Just after Christmas, I was scrolling through social media with a belly full of roast potatoes and saw a plea for donations for shelter in Iraq run by a charity called War Paws. They were in desperate need of medical supplies, bedding and food to keep them going through the winter. After having a look on their website (and completely falling in love with the photos of the shelter dogs) I emailed immediately to ask if they needed any veterinary volunteers to travel to Iraq and lend a hand. I don’t think I’ve ever smiled so much as I did when I got a reply saying “yes, please! Can you come next month?”.
So, I went ahead and booked my flights. Telling my family was a tough conversation, of course they thought I was mad and were worried about it being too dangerous for me as it’s such a turbulent country. I spent a long time trying to convince them that I would be safe. The next day, we woke up to the news that a US drone strike near Baghdad International Airport killed the Iranian major general Qasem Soleimani. Great. Things only got worse when Iran retaliated with an airstrike on a US military base in Erbil, Iraq. The same place I was flying to two weeks later. As you can imagine, not a lot of sleep happened in the run to my trip!
Thankfully things calmed down and I made it to Erbil safe and sound. We arrived at 4am and headed straight from the airport to the shelter to meet the dogs and feed them their breakfast!
The shelter, called Animal Friends of Kurdistan, is located about 20 minutes from the city centre of Erbil; it’s up on a hill and surrounded by farmland. The farming infrastructure in Iraq isn’t great, so any animals from the farms (cows, sheep, etc.) who pass away from disease are removed and left on the wasteland around the shelter. Whilst this leaves an awful smell that hits you on your drive to the shelter, it has provided the stray dog population with an abundant food source; although, it does mean that infection, disease and parasites are spreading across these dogs, leaving them in need of veterinary care.
The shelter is made up of a series of shipping containers and purpose built kennels. It’s a long space that’s split into 3 different sections. The dog’s are tucked up in their kennels at night (they sleep on a wooden pallet and a fluffy blanket to keep them off the cold concrete floor) and have the run of their section during the day to exercise, socialise and sunbathe! There’s also a shipping container with some basic medical supplies and equipment that works as a makeshift clinic. However, the shelter doesn’t have a full time vet or nurse based there, so they rely solely on volunteers like myself and Ross (the vet I travelled with). This meant that when we arrived at the shelter, there was a long list of dogs who needed seeing to!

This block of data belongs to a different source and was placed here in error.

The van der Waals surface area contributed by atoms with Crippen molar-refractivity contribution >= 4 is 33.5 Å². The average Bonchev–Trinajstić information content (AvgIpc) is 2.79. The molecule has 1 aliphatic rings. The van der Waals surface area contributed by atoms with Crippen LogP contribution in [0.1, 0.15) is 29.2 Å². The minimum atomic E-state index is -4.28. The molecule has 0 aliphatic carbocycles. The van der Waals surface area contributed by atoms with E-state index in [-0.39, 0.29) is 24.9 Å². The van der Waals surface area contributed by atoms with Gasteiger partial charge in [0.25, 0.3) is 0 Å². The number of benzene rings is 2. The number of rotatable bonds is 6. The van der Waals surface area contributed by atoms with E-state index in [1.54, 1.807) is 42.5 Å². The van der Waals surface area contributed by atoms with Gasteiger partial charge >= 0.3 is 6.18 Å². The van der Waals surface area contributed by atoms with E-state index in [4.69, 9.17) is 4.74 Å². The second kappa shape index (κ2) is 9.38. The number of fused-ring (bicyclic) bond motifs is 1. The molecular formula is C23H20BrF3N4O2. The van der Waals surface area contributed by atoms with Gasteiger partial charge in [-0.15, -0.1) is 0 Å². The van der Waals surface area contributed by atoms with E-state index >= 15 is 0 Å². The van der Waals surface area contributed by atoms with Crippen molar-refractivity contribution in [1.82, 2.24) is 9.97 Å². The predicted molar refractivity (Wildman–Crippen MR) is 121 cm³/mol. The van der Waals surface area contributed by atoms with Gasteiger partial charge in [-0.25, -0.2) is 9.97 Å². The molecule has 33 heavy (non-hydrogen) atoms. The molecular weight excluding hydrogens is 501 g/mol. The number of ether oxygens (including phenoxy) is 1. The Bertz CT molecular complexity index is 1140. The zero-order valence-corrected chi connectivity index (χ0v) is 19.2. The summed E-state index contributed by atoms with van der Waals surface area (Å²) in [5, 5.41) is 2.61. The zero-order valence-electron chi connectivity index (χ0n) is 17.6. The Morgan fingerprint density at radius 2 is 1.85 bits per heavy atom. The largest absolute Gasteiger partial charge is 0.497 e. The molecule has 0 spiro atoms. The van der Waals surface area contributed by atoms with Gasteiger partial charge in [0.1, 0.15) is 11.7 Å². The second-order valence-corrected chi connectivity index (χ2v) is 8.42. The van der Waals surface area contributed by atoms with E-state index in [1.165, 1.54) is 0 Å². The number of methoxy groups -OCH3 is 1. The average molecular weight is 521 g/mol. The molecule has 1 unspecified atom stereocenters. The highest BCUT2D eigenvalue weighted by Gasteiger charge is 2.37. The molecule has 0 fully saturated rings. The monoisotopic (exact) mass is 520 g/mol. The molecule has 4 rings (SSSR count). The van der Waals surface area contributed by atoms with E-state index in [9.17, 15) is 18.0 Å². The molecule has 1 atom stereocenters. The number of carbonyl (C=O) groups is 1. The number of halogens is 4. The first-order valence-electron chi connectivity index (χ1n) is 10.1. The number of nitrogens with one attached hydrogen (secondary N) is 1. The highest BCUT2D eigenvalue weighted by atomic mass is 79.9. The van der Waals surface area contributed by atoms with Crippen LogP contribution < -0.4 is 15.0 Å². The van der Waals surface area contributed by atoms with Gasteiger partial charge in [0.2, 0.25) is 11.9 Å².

Unfortunately, Iraq isn’t a nation of dog lovers like the UK, so lots of doggies at the shelter have injuries from being hit by cars, which is heartbreaking. During our week there, we carried out 4 amputation surgeries on dogs who had severe limb fractures - although it sounds like a drastic surgery, the vast majority of amputees manage really well and it was fantastic to see them all recovering by the end of the week, moving around much more comfortably. They also have 2 paralysed dogs at the shelter, Caramel and Sylvia. Both have a brilliant quality of life despite having no use of their back legs; local volunteers created ‘drag bags’ for them, which are essentially tough, leather bags designed to attach to their harness and pop their back legs in, this allows them to move around without their back end dragging on the concrete floor, which can cause sores. I honestly couldn’t believe it when I saw both of them tearing around, quicker than all the dogs with four legs!
There’s also a huge amount of puppies at the shelter. As much as it filled us with joy to see the little bundles of fluff being all cute and playful, the main purpose of our trip was to neuter as many dogs as possible to try and control the local population of puppies as much as we could. The shelter is the only one in the city, so the demand for medical attention, preventative care (such as vaccination, flea and worm treatment) and food is huge. It’s imperative to try and reduce this burden as much as possible through neutering to provide the dogs in Erbil with a better quality of life.
It was an immensely busy week made up of long 16 hour days, a lot of heart-wrenching cases and plenty of tears, but more than anything it was hugely rewarding to know we were making a big difference to these dogs and their future. I've never met such a friendly and playful pack of dogs before, all desperate for cuddles and not a single one of them was aggressive or nervous (despite how they've previously been treated by humans). They all hold a very special place in my heart and I’m so excited to go back one day and see all their wagging tails!